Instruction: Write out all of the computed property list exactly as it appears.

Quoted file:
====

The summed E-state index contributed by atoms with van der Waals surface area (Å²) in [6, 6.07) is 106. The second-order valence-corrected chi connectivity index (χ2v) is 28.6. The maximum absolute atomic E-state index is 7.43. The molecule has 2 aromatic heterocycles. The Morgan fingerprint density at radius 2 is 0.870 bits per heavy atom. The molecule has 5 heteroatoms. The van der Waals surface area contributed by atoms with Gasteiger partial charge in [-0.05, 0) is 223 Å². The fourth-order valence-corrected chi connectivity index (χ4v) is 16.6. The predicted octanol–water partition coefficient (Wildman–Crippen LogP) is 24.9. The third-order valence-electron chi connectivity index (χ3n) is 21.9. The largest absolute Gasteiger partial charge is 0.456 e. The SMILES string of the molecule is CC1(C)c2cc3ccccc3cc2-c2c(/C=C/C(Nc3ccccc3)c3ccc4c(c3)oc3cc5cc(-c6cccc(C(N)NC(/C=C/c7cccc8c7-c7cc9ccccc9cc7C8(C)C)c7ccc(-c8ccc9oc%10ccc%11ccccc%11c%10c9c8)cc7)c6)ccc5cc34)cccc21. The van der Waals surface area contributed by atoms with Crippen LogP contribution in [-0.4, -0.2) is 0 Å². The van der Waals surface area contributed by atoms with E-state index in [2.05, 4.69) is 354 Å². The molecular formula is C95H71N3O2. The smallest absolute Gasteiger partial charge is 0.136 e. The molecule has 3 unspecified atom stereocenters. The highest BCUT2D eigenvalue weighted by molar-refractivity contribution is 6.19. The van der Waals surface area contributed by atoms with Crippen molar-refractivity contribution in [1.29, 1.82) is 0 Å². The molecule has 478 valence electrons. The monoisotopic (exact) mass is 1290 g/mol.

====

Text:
The summed E-state index contributed by atoms with van der Waals surface area (Å²) in [6, 6.07) is 106. The second-order valence-corrected chi connectivity index (χ2v) is 28.6. The maximum absolute atomic E-state index is 7.43. The molecule has 2 aromatic heterocycles. The Morgan fingerprint density at radius 2 is 0.870 bits per heavy atom. The molecule has 5 heteroatoms. The van der Waals surface area contributed by atoms with Gasteiger partial charge in [-0.05, 0) is 223 Å². The fourth-order valence-corrected chi connectivity index (χ4v) is 16.6. The predicted octanol–water partition coefficient (Wildman–Crippen LogP) is 24.9. The third-order valence-electron chi connectivity index (χ3n) is 21.9. The largest absolute Gasteiger partial charge is 0.456 e. The SMILES string of the molecule is CC1(C)c2cc3ccccc3cc2-c2c(/C=C/C(Nc3ccccc3)c3ccc4c(c3)oc3cc5cc(-c6cccc(C(N)NC(/C=C/c7cccc8c7-c7cc9ccccc9cc7C8(C)C)c7ccc(-c8ccc9oc%10ccc%11ccccc%11c%10c9c8)cc7)c6)ccc5cc34)cccc21. The van der Waals surface area contributed by atoms with Crippen LogP contribution in [-0.4, -0.2) is 0 Å². The van der Waals surface area contributed by atoms with E-state index in [2.05, 4.69) is 354 Å². The molecular formula is C95H71N3O2. The smallest absolute Gasteiger partial charge is 0.136 e. The molecule has 3 unspecified atom stereocenters. The highest BCUT2D eigenvalue weighted by molar-refractivity contribution is 6.19. The van der Waals surface area contributed by atoms with Crippen molar-refractivity contribution in [1.29, 1.82) is 0 Å². The molecule has 478 valence electrons. The monoisotopic (exact) mass is 1290 g/mol.